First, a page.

New Year, New Focus on LGBT Health
LGBT HealthLink, 1/29/2019
The first month of 2019 is now behind us. How are your personal New Year’s resolutions coming along? Do you need support on making them happen? And are you wondering what progress will be made on LGBT health in the new year? In this week’s roundup, we take a closer look at the work that LGBT Healthlink, CenterLink, and LGBT centers around the country are doing to support individual and community health.
All of Us Can Improve LGBT Health! CenterLink announced its participation in the All of Us research program, a historic effort to gather data from one million or more people living in the United States to accelerate research and improve health. Given the dearth of health information on LGBT people, HealthLink will use its network (and Twitter chats) to help share All of Us’s community resources and build an LGBT-inclusive national movement.
Center Expands Health, Housing Network
GayRVA reported on how the LGBT Life Center of Norfolk is expanding its health services for the LGBT community, soon to open its third health clinic in the region. Like many of CenterLink’s member centers, the Life Center has expanded far beyond just providing HIV services to providing an array of health and wellness programs. They include transgender-specific services and even help with housing, a key component of health.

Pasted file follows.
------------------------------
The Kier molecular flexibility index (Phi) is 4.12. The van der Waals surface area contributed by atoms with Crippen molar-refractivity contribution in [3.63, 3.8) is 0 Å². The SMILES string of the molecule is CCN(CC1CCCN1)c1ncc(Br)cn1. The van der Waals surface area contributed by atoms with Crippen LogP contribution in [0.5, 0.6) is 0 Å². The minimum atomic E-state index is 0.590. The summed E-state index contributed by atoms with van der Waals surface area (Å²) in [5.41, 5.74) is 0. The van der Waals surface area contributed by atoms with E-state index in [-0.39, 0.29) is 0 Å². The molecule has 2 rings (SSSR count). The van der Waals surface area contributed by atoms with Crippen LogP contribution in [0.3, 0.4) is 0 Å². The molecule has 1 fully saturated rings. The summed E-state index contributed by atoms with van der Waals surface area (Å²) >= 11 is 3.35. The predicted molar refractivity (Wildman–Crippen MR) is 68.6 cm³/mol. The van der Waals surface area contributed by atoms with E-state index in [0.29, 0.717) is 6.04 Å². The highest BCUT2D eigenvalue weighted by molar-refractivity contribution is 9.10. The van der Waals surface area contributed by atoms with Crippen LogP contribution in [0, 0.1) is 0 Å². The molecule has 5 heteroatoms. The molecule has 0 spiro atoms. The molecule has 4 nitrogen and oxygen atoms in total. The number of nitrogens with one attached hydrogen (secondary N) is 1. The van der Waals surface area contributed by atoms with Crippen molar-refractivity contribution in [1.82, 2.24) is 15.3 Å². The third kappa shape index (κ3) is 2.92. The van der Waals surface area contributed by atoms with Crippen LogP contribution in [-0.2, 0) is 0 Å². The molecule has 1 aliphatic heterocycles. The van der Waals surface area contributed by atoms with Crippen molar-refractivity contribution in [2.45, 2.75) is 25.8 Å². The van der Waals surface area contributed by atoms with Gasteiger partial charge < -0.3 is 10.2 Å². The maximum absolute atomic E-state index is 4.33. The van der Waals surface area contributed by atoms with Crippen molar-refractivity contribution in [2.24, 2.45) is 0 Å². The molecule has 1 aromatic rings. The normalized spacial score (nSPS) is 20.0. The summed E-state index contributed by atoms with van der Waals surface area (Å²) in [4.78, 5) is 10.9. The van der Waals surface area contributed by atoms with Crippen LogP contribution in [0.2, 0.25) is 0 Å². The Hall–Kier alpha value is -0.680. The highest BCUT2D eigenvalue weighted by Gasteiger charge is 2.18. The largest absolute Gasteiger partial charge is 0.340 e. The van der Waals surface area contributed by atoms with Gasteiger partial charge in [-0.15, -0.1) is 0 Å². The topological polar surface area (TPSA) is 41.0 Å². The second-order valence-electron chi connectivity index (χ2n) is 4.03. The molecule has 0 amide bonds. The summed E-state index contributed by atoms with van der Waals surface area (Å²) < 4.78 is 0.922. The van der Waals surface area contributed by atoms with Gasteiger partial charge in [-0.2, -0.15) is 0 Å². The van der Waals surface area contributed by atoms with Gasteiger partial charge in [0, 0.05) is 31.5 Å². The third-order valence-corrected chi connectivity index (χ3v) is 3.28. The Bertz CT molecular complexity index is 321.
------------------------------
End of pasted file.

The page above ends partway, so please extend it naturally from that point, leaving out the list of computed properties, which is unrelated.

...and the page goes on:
New Paper Delves Into Data
LGBT HealthLink published a white paper on sexual orientation and gender identity (SOGI) data collection, and why more (and more consistent) collection is critical to improve health outcomes in the LGBT community. The paper examines best practices and explores how to formulate questions, as well as disproves common misconceptions (such as that patients will refuse to answer questions, or that SOGI data is not relevant for improving LGBT care). The paper is one of many resources available for anyone in HealthLink’s free membership program.
Supporting LGBT Older Adults
ABC News reported on a $500,000 grant received by a Michigan health center to expand services for LGBT older adults, an oft-overlooked and growing part of the LGBT community. In addition to providing integrated services to this population, they will also focus on provider training and networking, sharing of best practices, and increasing dialogue on this group’s needs.
Transgender Students Face Risks
In other news, the CDC published an important study on the health disparities facing transgender students in high schools across 19 jurisdictions. They found that transgender students were significantly more likely than their cisgender peers to experience victimization, use substances, and face suicide risk. A bit of positive news was that transgender students were also more likely than others to have been tested for HIV.
Trans Adults Get Screened Less
Researchers found that transgender adults in Toronto were less likely than their cisgender peers to be screened for cervical, breast, and colorectal cancer. For example, only 33% of the transgender patients who were studied and eligible for breast cancer screening had done it compared to 65% of their cisgender peers. Such data in the U.S. is limited (but we’re working on it!)
Cervical Cancer Awareness Month
The CDC marked January as Cervical Cancer Awareness Month, and shared information on receiving Pap tests, HPV vaccines, and HPV tests to make sure that folks who have cervixes (including many transgender and nonbinary folks) stay cancer-free. If you are looking for LGBT-specific cancer facts, check out LGBT HealthLink’s fact sheet library here.